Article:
I found a few new words this week, at least words that were new to me.
chinoiserie-a style of ornamentation current chiefly in the 18th century in Europe, characterized by intricate patterns and an extensive use of motifs identified as Chinese; an object decorated in this style or an example of this style.
And there’s the chinoiserie, a lot of it, stolen probably when my grandfather’s forbears turned to privateering. (The Lace Reader by Brunonia Barry)
punctilio– a fine point, particular, or detail, as of conduct, ceremony, or procedure; strictness or exactness in the observance of formalities or amenities.
This is not an event to be set to one side in the interest of doctrinal punctilio. (“The Crucifix” by Thomas Howard in Bread and Wine: Readings for Lent and Easter)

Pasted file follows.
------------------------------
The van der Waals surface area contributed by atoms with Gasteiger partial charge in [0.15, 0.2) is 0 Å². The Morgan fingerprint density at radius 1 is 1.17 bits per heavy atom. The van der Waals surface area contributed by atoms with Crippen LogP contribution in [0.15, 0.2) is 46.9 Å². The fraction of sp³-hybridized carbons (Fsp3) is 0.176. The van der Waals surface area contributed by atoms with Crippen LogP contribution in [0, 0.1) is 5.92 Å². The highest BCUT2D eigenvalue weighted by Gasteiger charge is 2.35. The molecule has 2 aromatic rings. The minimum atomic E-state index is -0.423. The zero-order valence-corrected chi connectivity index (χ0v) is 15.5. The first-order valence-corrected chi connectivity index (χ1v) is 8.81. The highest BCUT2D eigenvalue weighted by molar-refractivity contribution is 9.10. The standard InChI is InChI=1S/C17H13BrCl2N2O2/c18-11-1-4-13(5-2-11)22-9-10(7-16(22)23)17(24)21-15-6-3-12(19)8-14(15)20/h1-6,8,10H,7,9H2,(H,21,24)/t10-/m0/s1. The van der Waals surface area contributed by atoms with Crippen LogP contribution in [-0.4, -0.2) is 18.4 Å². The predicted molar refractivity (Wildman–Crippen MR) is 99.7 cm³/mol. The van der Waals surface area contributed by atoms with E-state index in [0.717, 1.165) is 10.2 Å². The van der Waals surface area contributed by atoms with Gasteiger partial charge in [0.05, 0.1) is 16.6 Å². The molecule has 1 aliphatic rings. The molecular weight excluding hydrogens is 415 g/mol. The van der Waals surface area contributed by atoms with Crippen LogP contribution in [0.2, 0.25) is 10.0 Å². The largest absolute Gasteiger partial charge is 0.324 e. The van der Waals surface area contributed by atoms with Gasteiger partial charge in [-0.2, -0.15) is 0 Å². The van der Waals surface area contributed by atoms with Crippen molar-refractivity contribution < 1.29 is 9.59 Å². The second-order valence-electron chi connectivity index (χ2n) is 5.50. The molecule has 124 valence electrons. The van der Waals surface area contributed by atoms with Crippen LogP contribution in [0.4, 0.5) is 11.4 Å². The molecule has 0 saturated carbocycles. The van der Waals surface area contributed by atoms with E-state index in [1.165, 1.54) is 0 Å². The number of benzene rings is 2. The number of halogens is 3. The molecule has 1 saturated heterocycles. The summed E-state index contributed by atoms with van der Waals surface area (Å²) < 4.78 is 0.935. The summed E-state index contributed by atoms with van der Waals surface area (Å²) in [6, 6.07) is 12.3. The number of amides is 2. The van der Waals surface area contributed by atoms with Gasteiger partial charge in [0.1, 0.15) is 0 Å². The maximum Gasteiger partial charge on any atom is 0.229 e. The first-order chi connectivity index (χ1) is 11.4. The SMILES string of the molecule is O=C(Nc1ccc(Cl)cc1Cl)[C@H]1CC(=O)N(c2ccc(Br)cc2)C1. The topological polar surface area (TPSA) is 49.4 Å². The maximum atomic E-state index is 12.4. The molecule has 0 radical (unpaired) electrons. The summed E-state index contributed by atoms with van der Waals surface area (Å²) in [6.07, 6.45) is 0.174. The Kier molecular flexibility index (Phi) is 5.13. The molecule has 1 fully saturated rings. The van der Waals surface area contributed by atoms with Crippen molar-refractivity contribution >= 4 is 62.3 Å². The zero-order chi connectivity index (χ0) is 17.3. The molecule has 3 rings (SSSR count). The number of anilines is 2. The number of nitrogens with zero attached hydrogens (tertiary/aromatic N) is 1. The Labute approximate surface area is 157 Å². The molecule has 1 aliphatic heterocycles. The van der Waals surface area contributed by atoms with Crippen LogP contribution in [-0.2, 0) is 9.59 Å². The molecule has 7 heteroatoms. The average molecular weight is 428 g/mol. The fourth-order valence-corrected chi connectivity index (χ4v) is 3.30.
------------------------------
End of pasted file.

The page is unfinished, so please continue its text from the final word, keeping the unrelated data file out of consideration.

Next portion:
There were a couple of Greek words in The Turnaround by George Pelecanos that I wasn’t familiar with.
malaka– a slang word, whose literal translation is “wanker” but the usage of the term varies widely from the equivalent British English term. A more appropriate rendering covers a much broader spectrum of applications, including English equivalents of jerk (according to Wikipedia)
Like any father who wasn’t a malaka, he wanted his sons to do better than he had done.
The other word is mavres, which I couldn’t find a definition for.
not those fast-talkers on the rock-and-roll stations or the mavres on WOL or WOOK.
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